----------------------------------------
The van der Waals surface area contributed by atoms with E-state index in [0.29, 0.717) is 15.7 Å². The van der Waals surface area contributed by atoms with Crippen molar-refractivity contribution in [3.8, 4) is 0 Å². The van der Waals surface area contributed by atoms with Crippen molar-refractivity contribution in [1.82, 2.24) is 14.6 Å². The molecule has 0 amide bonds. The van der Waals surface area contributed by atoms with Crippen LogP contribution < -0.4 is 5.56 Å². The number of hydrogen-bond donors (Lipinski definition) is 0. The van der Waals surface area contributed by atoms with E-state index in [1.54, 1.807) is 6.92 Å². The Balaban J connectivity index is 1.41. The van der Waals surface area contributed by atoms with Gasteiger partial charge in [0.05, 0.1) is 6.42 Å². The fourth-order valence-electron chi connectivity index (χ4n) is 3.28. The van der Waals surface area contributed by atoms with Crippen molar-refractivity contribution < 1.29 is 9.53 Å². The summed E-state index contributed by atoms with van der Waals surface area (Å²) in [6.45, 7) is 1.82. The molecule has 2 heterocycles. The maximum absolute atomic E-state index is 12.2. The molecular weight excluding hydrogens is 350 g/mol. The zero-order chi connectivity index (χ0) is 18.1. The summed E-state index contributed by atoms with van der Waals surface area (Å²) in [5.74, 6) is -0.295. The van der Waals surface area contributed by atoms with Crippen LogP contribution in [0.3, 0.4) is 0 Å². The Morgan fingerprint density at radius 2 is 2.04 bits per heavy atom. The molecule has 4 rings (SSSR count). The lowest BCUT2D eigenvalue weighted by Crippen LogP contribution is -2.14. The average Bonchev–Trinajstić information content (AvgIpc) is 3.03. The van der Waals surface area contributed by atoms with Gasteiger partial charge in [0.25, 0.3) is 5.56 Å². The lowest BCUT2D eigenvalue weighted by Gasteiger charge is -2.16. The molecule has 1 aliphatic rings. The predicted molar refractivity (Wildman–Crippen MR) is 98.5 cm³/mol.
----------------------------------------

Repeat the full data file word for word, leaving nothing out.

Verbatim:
The van der Waals surface area contributed by atoms with E-state index in [0.29, 0.717) is 15.7 Å². The van der Waals surface area contributed by atoms with Crippen molar-refractivity contribution in [3.8, 4) is 0 Å². The van der Waals surface area contributed by atoms with Crippen molar-refractivity contribution in [1.82, 2.24) is 14.6 Å². The molecule has 0 amide bonds. The van der Waals surface area contributed by atoms with Crippen LogP contribution < -0.4 is 5.56 Å². The number of hydrogen-bond donors (Lipinski definition) is 0. The van der Waals surface area contributed by atoms with E-state index in [1.54, 1.807) is 6.92 Å². The Balaban J connectivity index is 1.41. The van der Waals surface area contributed by atoms with Gasteiger partial charge in [0.05, 0.1) is 6.42 Å². The fourth-order valence-electron chi connectivity index (χ4n) is 3.28. The van der Waals surface area contributed by atoms with Crippen molar-refractivity contribution < 1.29 is 9.53 Å². The summed E-state index contributed by atoms with van der Waals surface area (Å²) in [6.45, 7) is 1.82. The molecule has 2 heterocycles. The maximum absolute atomic E-state index is 12.2. The molecular weight excluding hydrogens is 350 g/mol. The zero-order chi connectivity index (χ0) is 18.1. The summed E-state index contributed by atoms with van der Waals surface area (Å²) in [5.74, 6) is -0.295. The van der Waals surface area contributed by atoms with Crippen LogP contribution in [0.3, 0.4) is 0 Å². The Morgan fingerprint density at radius 2 is 2.04 bits per heavy atom. The molecule has 4 rings (SSSR count). The lowest BCUT2D eigenvalue weighted by Crippen LogP contribution is -2.14. The average Bonchev–Trinajstić information content (AvgIpc) is 3.03. The van der Waals surface area contributed by atoms with Gasteiger partial charge in [0.25, 0.3) is 5.56 Å². The lowest BCUT2D eigenvalue weighted by Gasteiger charge is -2.16. The molecule has 1 aliphatic rings. The predicted molar refractivity (Wildman–Crippen MR) is 98.5 cm³/mol.